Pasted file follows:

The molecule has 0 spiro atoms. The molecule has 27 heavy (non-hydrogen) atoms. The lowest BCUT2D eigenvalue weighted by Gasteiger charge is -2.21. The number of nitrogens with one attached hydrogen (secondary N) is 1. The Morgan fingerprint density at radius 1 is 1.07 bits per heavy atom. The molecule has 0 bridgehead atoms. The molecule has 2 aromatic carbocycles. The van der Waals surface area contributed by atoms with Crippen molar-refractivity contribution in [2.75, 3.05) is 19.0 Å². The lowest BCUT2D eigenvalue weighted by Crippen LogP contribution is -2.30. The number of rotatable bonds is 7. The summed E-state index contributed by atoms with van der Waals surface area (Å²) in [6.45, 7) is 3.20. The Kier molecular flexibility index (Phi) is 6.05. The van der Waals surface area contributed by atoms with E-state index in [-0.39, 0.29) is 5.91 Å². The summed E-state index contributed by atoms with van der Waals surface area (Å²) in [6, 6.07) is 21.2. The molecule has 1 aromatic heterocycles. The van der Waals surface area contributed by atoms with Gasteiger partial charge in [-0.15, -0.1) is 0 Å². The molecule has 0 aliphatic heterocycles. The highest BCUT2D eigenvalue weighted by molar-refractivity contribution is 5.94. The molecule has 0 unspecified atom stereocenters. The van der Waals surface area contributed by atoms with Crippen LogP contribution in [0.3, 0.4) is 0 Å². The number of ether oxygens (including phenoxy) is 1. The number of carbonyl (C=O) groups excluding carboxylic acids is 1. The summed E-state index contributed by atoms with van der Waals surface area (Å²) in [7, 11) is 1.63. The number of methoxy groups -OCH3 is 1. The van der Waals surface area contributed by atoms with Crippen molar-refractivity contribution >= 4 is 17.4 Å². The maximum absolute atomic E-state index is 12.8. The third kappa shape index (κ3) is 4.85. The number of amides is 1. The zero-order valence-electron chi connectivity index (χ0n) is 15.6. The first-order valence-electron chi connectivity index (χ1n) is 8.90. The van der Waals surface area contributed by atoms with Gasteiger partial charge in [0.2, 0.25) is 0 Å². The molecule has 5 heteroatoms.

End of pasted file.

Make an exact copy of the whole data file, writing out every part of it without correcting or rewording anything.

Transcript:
The molecule has 0 spiro atoms. The molecule has 27 heavy (non-hydrogen) atoms. The lowest BCUT2D eigenvalue weighted by Gasteiger charge is -2.21. The number of nitrogens with one attached hydrogen (secondary N) is 1. The Morgan fingerprint density at radius 1 is 1.07 bits per heavy atom. The molecule has 0 bridgehead atoms. The molecule has 2 aromatic carbocycles. The van der Waals surface area contributed by atoms with Crippen molar-refractivity contribution in [2.75, 3.05) is 19.0 Å². The lowest BCUT2D eigenvalue weighted by Crippen LogP contribution is -2.30. The number of rotatable bonds is 7. The summed E-state index contributed by atoms with van der Waals surface area (Å²) in [6.45, 7) is 3.20. The Kier molecular flexibility index (Phi) is 6.05. The van der Waals surface area contributed by atoms with E-state index in [-0.39, 0.29) is 5.91 Å². The summed E-state index contributed by atoms with van der Waals surface area (Å²) in [6, 6.07) is 21.2. The molecule has 1 aromatic heterocycles. The van der Waals surface area contributed by atoms with Gasteiger partial charge in [-0.15, -0.1) is 0 Å². The molecule has 0 aliphatic heterocycles. The highest BCUT2D eigenvalue weighted by molar-refractivity contribution is 5.94. The molecule has 0 unspecified atom stereocenters. The van der Waals surface area contributed by atoms with Crippen LogP contribution in [0.3, 0.4) is 0 Å². The number of ether oxygens (including phenoxy) is 1. The number of carbonyl (C=O) groups excluding carboxylic acids is 1. The summed E-state index contributed by atoms with van der Waals surface area (Å²) in [7, 11) is 1.63. The number of methoxy groups -OCH3 is 1. The van der Waals surface area contributed by atoms with Crippen molar-refractivity contribution >= 4 is 17.4 Å². The maximum absolute atomic E-state index is 12.8. The third kappa shape index (κ3) is 4.85. The number of amides is 1. The zero-order valence-electron chi connectivity index (χ0n) is 15.6. The first-order valence-electron chi connectivity index (χ1n) is 8.90. The van der Waals surface area contributed by atoms with Gasteiger partial charge in [0.2, 0.25) is 0 Å². The molecule has 5 heteroatoms.